“The Amazing Spider-Man 2”
There are a lot of people out there who are comparing this latest installment in the newest Spider-Man series to the infamous, and disastrous, Spider-Man 3, which came out in 2007. If you have seen that, I don’t think you’d have forgotten, and in case you have, this will jog your memory: emo Spider-Man.
Spider-Man 3’s main problem was that it contained much too many characters and couldn’t evenly develop each of them and their own little subplots. In its attempt, it instead became too messy and convoluted to follow and lost any emotion that was even originally there. The Amazing Spider-Man 2 did have similar issues, throwing in three villains and delving deeper into Peter’s parents and other such things, but I really don’t think this latest Spidey flick and Spider-Man 3 are even on the same level. The Amazing Spider-Man 2 actually had some heart.
Andrew Garfield reprises his role as the web-slinging hero and does an even better than in the first one. After the first installment, I was a bit doubtful as to Garfield’s abilities for portraying Spider-Man, he just always seemed too bulky and confident to me. But after this one, I have lost all doubt and actually enjoy his antics more than Tobey Maguire’s in the series before this. His dialogue Man was funny and he definitely has all of the charm that comes with this teenage crime-fighter.
Last time he was battling a giant lizard, this time, he’s got a little bit more on his platter. In this second installment, we introduce three more villains to the canon, which is one of the problems I had with this movie. Paul Giamatti is first introduced as the ferocious and violent Aleksei Sytsevich, aka Rhino. He actually doesn’t dawn the Rhino suit until the very end of the movie where we don’t even get to witness the entire fight before the camera cuts to the credits.
We are then introduced to Jamie Fox’s character, Max Dillon, aka Electro. A once die-hard Spider-Man fan thanks to Spidey saving his life, he is tossed into a vat of electric eels and becomes a walking lightning rod, sucking up electricity left and right. Jamie Fox gives an ‘electric’ performance, but I feel this character was a bit lacking in the motives department. They didn’t give him the best reasons for his rage and I actually felt pity for him throughout a good amount of the movie, which is not a good way to feel about a super-villain.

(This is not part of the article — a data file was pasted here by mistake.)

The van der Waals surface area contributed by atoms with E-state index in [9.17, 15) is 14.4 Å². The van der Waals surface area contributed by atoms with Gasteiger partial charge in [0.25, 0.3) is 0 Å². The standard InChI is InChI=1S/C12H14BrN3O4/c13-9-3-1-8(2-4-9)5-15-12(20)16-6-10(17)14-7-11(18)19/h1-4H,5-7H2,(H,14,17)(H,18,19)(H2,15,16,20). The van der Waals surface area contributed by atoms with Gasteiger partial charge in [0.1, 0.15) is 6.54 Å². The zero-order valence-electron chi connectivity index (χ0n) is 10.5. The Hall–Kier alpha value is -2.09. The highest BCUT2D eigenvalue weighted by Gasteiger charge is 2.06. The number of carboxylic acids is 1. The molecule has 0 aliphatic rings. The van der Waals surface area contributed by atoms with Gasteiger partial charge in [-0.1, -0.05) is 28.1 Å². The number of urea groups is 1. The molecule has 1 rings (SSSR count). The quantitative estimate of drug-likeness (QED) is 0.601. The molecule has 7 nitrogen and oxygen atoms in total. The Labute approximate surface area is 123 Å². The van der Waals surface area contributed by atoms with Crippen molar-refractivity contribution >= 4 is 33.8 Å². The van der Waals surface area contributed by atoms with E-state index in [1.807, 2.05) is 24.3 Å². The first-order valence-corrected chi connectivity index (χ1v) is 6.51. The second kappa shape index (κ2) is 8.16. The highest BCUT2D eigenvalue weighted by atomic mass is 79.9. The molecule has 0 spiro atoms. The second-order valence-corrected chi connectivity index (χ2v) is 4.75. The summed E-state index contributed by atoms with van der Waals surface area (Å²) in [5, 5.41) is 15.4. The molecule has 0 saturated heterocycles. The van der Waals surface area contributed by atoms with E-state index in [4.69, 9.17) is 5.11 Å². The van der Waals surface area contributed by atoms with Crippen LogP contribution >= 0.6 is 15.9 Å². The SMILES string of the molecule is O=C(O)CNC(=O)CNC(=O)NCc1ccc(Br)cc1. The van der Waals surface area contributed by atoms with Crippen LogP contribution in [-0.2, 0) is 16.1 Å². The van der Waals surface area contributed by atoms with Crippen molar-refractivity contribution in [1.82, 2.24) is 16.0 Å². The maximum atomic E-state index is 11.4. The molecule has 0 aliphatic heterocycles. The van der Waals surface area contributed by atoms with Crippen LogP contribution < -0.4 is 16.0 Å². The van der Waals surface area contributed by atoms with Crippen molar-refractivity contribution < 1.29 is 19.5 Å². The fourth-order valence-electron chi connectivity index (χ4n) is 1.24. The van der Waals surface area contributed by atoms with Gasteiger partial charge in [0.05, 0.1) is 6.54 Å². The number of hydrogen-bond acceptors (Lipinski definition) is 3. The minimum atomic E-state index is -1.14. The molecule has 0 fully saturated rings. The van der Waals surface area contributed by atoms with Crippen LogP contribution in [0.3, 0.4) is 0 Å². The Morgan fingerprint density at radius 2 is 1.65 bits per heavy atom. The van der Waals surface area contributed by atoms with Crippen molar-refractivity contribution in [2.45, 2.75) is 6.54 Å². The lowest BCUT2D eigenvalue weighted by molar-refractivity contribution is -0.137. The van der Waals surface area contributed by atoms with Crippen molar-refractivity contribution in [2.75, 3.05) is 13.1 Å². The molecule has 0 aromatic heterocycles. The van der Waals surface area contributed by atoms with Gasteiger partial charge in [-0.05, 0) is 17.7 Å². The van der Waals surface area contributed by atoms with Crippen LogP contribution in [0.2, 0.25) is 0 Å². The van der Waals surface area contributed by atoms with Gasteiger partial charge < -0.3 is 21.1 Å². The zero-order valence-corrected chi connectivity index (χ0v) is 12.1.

Lastly, we get to know our old friend, Harry Osborne, aka The Green Goblin. James Franco is replaced by the maniacal and greased up Dane DeHaan who, once again, shows us that he is an acting force to be reckoned with. Ever since his mesmerizing performance in Chronicle, he has been getting work left and right, and it’s no surprise. While his character could have been completely cut out, he still really brought something to the effect of the film and managed to create a truly desperate character and eerie villain.
While the acting from these three was outstanding, I don’t see why they were even put in this movie…well, two of them for sure. I think that the only necessity was Electro, who plays the main villain and the other two were just there to burn up screen time and try and craft some emotion where it really wasn’t needed. You could have seriously cut out The Rhino and The Green Goblin from the entire film and nothing would have changed except for the movie’s running time.
I can see why The Green Goblin was put in there. The writers wanted to shove some more melodrama into our faces with this whole sub-plot of Harry needing to extract Spider-Man’s venom in order to cure the disease that killed his father, but all that comes of it is one more fight sequence, which drags the movie down anyway. This extra sub-plot wasn’t needed because this movie had enough emotion without it. One of my favorite things about this second installment is its depth. We learn more about Peter’s parents and what happened after they disappeared from his life and we are gifted with a melancholy and tragic sub-plot of Gwen Stacy leaving New York in order to attend Oxford and the complexities that go along with being in love with a superhero. It even ends in an event that will catch you a bit by surprise, and maybe even bring a tear or two to your eye.
The Amazing Spider-Man is the best Spider-Man movie, and the worst Spider-Man movie combined. It contains the raw emotion that made such superhero flicks like The Dark Knight and Iron Man such classics, but that was caught by mindless action sequences and unneeded sub-plots and characters. Overall, I felt that it was still a fun and entertaining piece of action cinema that kept me invested throughout the long running time. I mean, isn’t anything better than Peter Parker dancing around the streets of New York, rocking his black eye-liner and that silly haircut?